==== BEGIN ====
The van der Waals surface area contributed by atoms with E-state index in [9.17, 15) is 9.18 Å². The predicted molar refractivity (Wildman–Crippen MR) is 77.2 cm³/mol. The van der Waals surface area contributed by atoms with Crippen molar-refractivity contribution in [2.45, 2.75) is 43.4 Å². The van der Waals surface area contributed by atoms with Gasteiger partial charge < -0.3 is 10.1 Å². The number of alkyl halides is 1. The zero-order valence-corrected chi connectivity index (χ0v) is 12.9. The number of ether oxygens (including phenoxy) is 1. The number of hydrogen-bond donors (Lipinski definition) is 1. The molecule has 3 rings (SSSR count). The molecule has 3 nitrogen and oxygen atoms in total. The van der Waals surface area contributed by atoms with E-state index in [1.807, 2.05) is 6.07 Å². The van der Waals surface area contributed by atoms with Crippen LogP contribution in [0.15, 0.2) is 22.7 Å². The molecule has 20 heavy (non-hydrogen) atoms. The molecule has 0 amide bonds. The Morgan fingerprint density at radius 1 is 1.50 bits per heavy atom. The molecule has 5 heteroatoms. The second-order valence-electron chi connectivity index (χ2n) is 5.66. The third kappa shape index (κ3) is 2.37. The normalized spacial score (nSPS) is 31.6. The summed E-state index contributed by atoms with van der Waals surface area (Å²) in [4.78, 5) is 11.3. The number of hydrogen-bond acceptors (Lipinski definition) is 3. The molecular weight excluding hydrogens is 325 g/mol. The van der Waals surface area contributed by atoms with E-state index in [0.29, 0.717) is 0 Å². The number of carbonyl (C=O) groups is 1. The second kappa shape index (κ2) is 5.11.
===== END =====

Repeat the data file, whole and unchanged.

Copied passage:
The van der Waals surface area contributed by atoms with E-state index in [9.17, 15) is 9.18 Å². The predicted molar refractivity (Wildman–Crippen MR) is 77.2 cm³/mol. The van der Waals surface area contributed by atoms with Crippen molar-refractivity contribution in [2.45, 2.75) is 43.4 Å². The van der Waals surface area contributed by atoms with Gasteiger partial charge < -0.3 is 10.1 Å². The number of alkyl halides is 1. The zero-order valence-corrected chi connectivity index (χ0v) is 12.9. The number of ether oxygens (including phenoxy) is 1. The number of hydrogen-bond donors (Lipinski definition) is 1. The molecule has 3 rings (SSSR count). The molecule has 3 nitrogen and oxygen atoms in total. The van der Waals surface area contributed by atoms with E-state index in [1.807, 2.05) is 6.07 Å². The van der Waals surface area contributed by atoms with Crippen LogP contribution in [0.15, 0.2) is 22.7 Å². The molecule has 20 heavy (non-hydrogen) atoms. The molecule has 0 amide bonds. The Morgan fingerprint density at radius 1 is 1.50 bits per heavy atom. The molecule has 5 heteroatoms. The second-order valence-electron chi connectivity index (χ2n) is 5.66. The third kappa shape index (κ3) is 2.37. The normalized spacial score (nSPS) is 31.6. The summed E-state index contributed by atoms with van der Waals surface area (Å²) in [4.78, 5) is 11.3. The number of hydrogen-bond acceptors (Lipinski definition) is 3. The molecular weight excluding hydrogens is 325 g/mol. The van der Waals surface area contributed by atoms with E-state index in [0.29, 0.717) is 0 Å². The number of carbonyl (C=O) groups is 1. The second kappa shape index (κ2) is 5.11.